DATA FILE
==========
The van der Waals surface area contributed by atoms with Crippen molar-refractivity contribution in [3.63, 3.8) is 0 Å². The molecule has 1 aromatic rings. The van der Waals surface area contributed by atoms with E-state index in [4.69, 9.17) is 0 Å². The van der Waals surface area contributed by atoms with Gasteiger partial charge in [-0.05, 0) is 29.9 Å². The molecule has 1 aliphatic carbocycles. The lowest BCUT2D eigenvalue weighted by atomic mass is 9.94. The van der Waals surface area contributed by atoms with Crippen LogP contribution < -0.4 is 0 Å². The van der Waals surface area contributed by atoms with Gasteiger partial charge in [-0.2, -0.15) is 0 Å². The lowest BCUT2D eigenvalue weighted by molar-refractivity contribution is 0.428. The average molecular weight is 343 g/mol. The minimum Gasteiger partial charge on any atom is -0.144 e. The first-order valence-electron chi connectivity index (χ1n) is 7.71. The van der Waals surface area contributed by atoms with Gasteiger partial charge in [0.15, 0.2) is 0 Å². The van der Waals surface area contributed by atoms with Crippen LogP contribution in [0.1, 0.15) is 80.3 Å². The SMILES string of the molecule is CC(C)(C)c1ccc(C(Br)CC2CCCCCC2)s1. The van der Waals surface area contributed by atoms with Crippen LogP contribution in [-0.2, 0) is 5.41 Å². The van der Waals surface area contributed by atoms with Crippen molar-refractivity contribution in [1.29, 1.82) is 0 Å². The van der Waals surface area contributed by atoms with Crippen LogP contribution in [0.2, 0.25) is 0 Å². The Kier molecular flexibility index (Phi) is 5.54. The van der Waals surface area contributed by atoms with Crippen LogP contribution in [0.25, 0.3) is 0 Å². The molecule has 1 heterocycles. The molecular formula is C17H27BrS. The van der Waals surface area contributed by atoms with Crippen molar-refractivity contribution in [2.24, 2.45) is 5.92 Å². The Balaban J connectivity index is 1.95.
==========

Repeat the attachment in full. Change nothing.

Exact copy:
The van der Waals surface area contributed by atoms with Crippen molar-refractivity contribution in [3.63, 3.8) is 0 Å². The molecule has 1 aromatic rings. The van der Waals surface area contributed by atoms with E-state index in [4.69, 9.17) is 0 Å². The van der Waals surface area contributed by atoms with Gasteiger partial charge in [-0.05, 0) is 29.9 Å². The molecule has 1 aliphatic carbocycles. The lowest BCUT2D eigenvalue weighted by atomic mass is 9.94. The van der Waals surface area contributed by atoms with Crippen LogP contribution < -0.4 is 0 Å². The van der Waals surface area contributed by atoms with Gasteiger partial charge in [-0.2, -0.15) is 0 Å². The lowest BCUT2D eigenvalue weighted by molar-refractivity contribution is 0.428. The average molecular weight is 343 g/mol. The minimum Gasteiger partial charge on any atom is -0.144 e. The first-order valence-electron chi connectivity index (χ1n) is 7.71. The van der Waals surface area contributed by atoms with Gasteiger partial charge in [0.15, 0.2) is 0 Å². The van der Waals surface area contributed by atoms with Crippen LogP contribution in [0.1, 0.15) is 80.3 Å². The SMILES string of the molecule is CC(C)(C)c1ccc(C(Br)CC2CCCCCC2)s1. The van der Waals surface area contributed by atoms with Crippen LogP contribution in [-0.2, 0) is 5.41 Å². The van der Waals surface area contributed by atoms with Crippen molar-refractivity contribution in [1.29, 1.82) is 0 Å². The van der Waals surface area contributed by atoms with Crippen LogP contribution in [0.2, 0.25) is 0 Å². The Kier molecular flexibility index (Phi) is 5.54. The van der Waals surface area contributed by atoms with Crippen LogP contribution in [0.25, 0.3) is 0 Å². The molecule has 1 heterocycles. The molecular formula is C17H27BrS. The van der Waals surface area contributed by atoms with Crippen molar-refractivity contribution in [2.24, 2.45) is 5.92 Å². The Balaban J connectivity index is 1.95.